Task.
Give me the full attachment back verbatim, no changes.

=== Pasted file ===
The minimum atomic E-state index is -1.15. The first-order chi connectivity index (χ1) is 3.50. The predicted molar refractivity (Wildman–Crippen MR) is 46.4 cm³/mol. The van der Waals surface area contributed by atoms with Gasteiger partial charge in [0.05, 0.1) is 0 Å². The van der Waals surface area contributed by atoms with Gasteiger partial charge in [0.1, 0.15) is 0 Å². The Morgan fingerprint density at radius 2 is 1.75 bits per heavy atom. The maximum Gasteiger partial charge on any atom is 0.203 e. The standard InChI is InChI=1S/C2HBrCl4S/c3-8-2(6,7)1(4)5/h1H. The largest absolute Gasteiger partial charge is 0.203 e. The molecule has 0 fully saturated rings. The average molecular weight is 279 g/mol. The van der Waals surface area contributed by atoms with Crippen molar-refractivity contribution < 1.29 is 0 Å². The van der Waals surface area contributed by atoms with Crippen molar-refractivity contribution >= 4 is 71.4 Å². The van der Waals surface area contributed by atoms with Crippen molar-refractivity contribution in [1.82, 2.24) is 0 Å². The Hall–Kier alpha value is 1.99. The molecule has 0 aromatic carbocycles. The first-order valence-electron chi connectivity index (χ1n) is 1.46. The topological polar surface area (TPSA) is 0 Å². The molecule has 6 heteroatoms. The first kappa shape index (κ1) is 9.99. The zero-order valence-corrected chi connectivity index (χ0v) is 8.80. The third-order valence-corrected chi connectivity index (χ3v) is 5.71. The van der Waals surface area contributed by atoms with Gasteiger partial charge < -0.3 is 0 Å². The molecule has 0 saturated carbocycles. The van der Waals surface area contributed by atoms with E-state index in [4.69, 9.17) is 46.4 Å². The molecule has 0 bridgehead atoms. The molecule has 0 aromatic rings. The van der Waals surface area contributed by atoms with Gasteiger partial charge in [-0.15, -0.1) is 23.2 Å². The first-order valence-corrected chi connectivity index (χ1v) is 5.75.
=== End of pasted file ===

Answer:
The minimum atomic E-state index is -1.15. The first-order chi connectivity index (χ1) is 3.50. The predicted molar refractivity (Wildman–Crippen MR) is 46.4 cm³/mol. The van der Waals surface area contributed by atoms with Gasteiger partial charge in [0.05, 0.1) is 0 Å². The van der Waals surface area contributed by atoms with Gasteiger partial charge in [0.1, 0.15) is 0 Å². The Morgan fingerprint density at radius 2 is 1.75 bits per heavy atom. The maximum Gasteiger partial charge on any atom is 0.203 e. The standard InChI is InChI=1S/C2HBrCl4S/c3-8-2(6,7)1(4)5/h1H. The largest absolute Gasteiger partial charge is 0.203 e. The molecule has 0 fully saturated rings. The average molecular weight is 279 g/mol. The van der Waals surface area contributed by atoms with Crippen molar-refractivity contribution < 1.29 is 0 Å². The van der Waals surface area contributed by atoms with Crippen molar-refractivity contribution >= 4 is 71.4 Å². The van der Waals surface area contributed by atoms with Crippen molar-refractivity contribution in [1.82, 2.24) is 0 Å². The Hall–Kier alpha value is 1.99. The molecule has 0 aromatic carbocycles. The first-order valence-electron chi connectivity index (χ1n) is 1.46. The topological polar surface area (TPSA) is 0 Å². The molecule has 6 heteroatoms. The first kappa shape index (κ1) is 9.99. The zero-order valence-corrected chi connectivity index (χ0v) is 8.80. The third-order valence-corrected chi connectivity index (χ3v) is 5.71. The van der Waals surface area contributed by atoms with Gasteiger partial charge < -0.3 is 0 Å². The molecule has 0 saturated carbocycles. The van der Waals surface area contributed by atoms with E-state index in [4.69, 9.17) is 46.4 Å². The molecule has 0 bridgehead atoms. The molecule has 0 aromatic rings. The van der Waals surface area contributed by atoms with Gasteiger partial charge in [-0.15, -0.1) is 23.2 Å². The first-order valence-corrected chi connectivity index (χ1v) is 5.75.